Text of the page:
A Day in the Life: Megan Latchaw Czarniecki '04

Updated: Jan 21, 2021

As part of our Day in the Life: Grinnell Alums series, we're catching up with Grinnell alum Megan Latchaw Czarniecki, '04. Read on to learn more about Megan's experience at Grinnell, and where it led her professionally.

Fast Facts about Megan: Major at Grinnell: Anthropology & French Class year: 2004 Favorite class at Grinnell: Too many to count! Job Title/Organization: Senior Vice President, Genetic Analyst Services at InformedDNA Hobbies: Cooking, gardening, chasing after her little kids


Which non-STEM class at Grinnell had the biggest impact on you (professionally or personally)?

Several physical anthropology classes introduced me to population genetics, which ultimately led me to my career as a genetic counselor. I also loved medical anthropology, history, literature, math... Being intellectually well-rounded from a liberal arts education served me very well professionally.

What led you to pursue this field and how did you prepare for it?

Although I had always been interested in healthcare, I knew from an early age that I did not want to be a physician. After Grinnell, I thought I might want to get a PhD in genetics and got a job as a lab tech in a research lab at Northwestern. I pretty quickly realized that grant writing and lab research weren't for me, so I started to meet with and shadow anyone I could who worked in clinical genetics - direct patient care was where I wanted to be, and I discovered the field of genetic counseling through those informal conversations.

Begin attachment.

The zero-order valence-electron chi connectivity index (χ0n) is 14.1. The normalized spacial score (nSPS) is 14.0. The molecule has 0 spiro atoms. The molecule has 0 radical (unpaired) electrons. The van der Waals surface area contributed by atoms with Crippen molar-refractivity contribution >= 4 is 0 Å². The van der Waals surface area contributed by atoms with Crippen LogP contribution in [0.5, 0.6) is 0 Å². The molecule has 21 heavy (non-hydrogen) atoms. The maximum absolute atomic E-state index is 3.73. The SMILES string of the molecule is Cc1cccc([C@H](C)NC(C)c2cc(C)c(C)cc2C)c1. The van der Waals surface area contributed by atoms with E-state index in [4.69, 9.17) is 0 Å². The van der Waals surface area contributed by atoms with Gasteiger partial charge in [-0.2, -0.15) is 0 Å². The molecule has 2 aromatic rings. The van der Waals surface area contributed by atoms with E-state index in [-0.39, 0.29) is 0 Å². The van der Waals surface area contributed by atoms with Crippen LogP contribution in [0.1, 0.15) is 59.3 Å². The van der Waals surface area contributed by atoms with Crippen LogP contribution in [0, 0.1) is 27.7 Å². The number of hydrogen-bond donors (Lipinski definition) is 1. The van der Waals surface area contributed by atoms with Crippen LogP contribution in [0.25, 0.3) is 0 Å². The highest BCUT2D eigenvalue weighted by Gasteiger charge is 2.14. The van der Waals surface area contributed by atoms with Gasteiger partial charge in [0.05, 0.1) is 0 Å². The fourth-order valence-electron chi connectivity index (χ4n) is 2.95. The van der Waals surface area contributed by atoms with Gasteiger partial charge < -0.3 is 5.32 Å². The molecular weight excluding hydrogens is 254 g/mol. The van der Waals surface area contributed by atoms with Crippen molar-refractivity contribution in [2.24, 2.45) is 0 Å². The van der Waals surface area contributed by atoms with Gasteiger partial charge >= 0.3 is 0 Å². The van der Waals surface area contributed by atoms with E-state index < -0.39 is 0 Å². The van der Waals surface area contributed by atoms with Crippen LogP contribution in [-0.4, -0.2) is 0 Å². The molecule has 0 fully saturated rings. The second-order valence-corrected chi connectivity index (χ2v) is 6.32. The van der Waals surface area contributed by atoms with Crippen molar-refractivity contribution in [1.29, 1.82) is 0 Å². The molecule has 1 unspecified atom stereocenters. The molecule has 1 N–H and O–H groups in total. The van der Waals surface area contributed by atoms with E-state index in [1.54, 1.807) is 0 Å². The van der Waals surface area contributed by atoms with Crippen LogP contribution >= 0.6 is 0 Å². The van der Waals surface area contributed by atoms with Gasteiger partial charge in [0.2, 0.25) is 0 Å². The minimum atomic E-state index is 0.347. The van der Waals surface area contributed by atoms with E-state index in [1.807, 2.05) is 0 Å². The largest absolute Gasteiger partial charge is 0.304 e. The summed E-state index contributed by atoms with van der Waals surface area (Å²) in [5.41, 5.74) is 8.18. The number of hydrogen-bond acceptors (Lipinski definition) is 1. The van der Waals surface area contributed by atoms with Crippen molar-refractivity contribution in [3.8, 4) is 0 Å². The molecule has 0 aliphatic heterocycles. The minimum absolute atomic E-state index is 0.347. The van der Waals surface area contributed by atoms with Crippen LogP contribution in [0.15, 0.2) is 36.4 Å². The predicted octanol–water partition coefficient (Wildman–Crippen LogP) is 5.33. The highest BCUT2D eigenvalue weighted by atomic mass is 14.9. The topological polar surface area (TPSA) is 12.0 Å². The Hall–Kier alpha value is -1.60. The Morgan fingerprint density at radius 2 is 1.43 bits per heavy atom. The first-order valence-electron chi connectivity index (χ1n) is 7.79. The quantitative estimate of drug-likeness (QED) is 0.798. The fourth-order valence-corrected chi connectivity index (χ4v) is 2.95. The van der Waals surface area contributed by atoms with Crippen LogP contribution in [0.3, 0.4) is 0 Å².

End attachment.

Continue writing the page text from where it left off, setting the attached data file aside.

Because I wasn't a Biology major at Grinnell, I had quite a few pre-requisites to complete before I could apply to grad school. I worked in that lab at Northwestern for two years and did my pre-req classes at nights and on the weekend. I ended up staying at Northwestern for grad school and completed two master's degrees: one in Genetic Counseling and one in Bioethics & Medical Humanities.

Describe your role on a healthcare team or within the healthcare system.

Genetic counselors work in a variety of settings within the healthcare system. Clinical genetic counselors most often work in oncology, maternal-fetal medicine, cardiology, and pediatrics. In all of these settings, they are working directly with patients to explain hereditary components of disease, evaluate family history, coordinate genetic testing, facilitate decision-making, and help families understand the ramifications of a genetic diagnosis. Many genetic counselors also work in clinical labs, interpreting genetic test results and writing reports.

Genetics expertise is becoming increasingly valuable in many non-clinical settings as the field grows, so there are many more opportunities for genetic counselors now than there were when I was just coming out of grad school. I worked as a prenatal genetic counselor in a maternal-fetal medicine clinic for many years, and now I work for a private company that focuses on expanding access to genetic services in a variety of ways. We provide clinical genetic counseling via telemedicine, support clinical trials related to genetic conditions, and work with health insurance companies to make sure that their medical policies are accurately reflecting current best-practice standards.


Share a piece of career advice you wish you knew as an undergraduate student.

Two things:

  • If you're considering a career in science at all, take at least a few of the basic pre-requisites while you are at Grinnell.

  • Spend time shadowing someone in any and all professions you are interested in. It was especially helpful to be able to compare the day-to-day experience of multiple similar careers.

Resources to learn more:

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